3 SI Units Le Système Internationale d’Unités (SI) Based mostly on the French metric systemSI Units can be base units or derived units
4 Base UnitsA defined unit that is based on an object or event in the physical world.Independent of other units-Time – the SI base unit is the second (s)-Length – the SI base unit is the meter (m)-Mass – the SI base unit is the kilogram (kg)
5 Derived Units A unit that is defined by a combination of base units Dependent on other unitsVolume – can be measure in cm3, dm3, or Liters (L)Density – measured in g/mL, or g/cm3
6 SI Unit PrefixesPrefixes are sometimes added to make lengths more appropriate for measuring
7 Practice How many millimeters are in one meter? How many meters are in one megameter?How many millimeters are in one megameter?How many meters are in one centimeter?How many kilometers are in one meter?How many kilometers are in one centimeter?
8 Density Density is the ratio of mass to volume of an object. The density of a specific substance does not changeA less dense substance will float on a more dense substance.
9 Density Density is calculated using the equation Density (ρ) = mass/volume
10 Practice DensityYou have a rock with a volume of 15cm3 and a mass of 45 g. What is its density?A rectangular block of copper metal weighs g. The dimensions of the block are 8.4 cm by 5.5 cm by 4.6 cm. From this data, what is the density of copper?28.5 g of iron shot is added to a graduated cylinder containing mL of water. The water level rises to the mL mark, From this information, calculate the density of iron.If g of a liquid occupy a space of 35.0 ml, what is the density of the liquid in g/cm3?How many cm3 would a g sample of copper occupy if it has a density of 8.92 g/cm3?What is the mass of the alcohol that exactly fills a mL container? The density of alcohol is g/mL.Find the mass of mL of benzene. The density of benzene is g/mL.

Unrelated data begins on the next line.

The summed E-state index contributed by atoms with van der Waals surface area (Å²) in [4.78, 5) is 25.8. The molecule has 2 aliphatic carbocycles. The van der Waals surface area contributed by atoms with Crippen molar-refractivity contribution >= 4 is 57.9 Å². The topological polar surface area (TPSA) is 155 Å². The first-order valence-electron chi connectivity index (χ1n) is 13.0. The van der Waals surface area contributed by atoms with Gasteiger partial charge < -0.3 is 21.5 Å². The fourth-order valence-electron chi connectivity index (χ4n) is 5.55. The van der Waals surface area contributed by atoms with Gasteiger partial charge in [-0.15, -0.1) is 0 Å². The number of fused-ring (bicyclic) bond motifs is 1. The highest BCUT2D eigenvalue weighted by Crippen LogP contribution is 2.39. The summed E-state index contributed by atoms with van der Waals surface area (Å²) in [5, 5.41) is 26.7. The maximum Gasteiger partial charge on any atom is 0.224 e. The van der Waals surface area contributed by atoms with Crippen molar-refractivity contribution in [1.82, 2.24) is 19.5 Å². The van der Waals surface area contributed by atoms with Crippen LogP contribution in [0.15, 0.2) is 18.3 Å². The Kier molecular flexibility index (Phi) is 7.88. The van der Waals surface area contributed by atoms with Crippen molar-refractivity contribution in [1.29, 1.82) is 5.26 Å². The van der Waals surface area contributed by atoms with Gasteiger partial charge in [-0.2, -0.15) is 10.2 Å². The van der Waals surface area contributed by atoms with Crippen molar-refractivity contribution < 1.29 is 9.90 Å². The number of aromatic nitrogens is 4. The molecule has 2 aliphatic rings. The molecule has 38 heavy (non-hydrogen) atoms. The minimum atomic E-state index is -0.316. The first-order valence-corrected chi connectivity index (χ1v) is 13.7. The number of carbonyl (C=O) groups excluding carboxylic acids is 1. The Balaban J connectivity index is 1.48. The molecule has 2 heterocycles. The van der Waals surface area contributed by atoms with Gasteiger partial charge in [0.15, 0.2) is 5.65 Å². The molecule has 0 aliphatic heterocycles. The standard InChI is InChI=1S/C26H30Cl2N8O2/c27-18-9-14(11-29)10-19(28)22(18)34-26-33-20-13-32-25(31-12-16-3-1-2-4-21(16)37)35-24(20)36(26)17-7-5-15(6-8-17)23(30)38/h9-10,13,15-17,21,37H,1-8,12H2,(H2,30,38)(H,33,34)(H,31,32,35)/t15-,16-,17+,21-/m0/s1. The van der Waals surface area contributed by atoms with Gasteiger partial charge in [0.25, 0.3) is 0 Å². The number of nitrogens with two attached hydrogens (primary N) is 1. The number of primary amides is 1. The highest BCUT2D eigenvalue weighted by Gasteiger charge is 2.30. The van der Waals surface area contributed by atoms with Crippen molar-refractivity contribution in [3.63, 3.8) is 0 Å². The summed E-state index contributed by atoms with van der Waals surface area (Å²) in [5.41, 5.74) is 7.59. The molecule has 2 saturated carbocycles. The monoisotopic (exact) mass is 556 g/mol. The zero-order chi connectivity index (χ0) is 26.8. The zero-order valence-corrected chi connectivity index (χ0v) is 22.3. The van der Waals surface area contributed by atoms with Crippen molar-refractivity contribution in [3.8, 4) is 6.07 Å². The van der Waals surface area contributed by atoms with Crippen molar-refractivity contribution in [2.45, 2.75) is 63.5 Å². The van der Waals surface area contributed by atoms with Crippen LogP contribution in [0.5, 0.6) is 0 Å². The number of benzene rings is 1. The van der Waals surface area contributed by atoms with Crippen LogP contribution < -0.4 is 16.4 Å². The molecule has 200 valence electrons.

11 Scientific Notation and Dimensional Analysis Section 2.2Scientific Notation and Dimensional Analysis
12 Scientific NotationExpresses numbers as a multiple of two factors: a number between 1 and 10 (the coefficient); and ten raised to a power602,000,000,000,000,000,000,000Easier to write as 6.02x1023Used to make very “bulky” numbers easier to writekg is easier written as x10-27
13 Practice Convert these numbers into scientific notation 700m ) 4,500,000m ) kgkgConvert these numbers into decimal form1.56x ) 6.7x ) X10-24) 9.64X10-11
14 Dimensional AnalysisUsed to convert from one unit to an equivalent value of another unitFor example: If I have 2.5 dozen eggs, how many eggs do I have?We need a conversion factor to convert from dozens of eggs to single eggs.1 dozen = 12 units or 12 units = 1 dozen.Conversion factors set up equivalent values of different units. They can also be written like so:or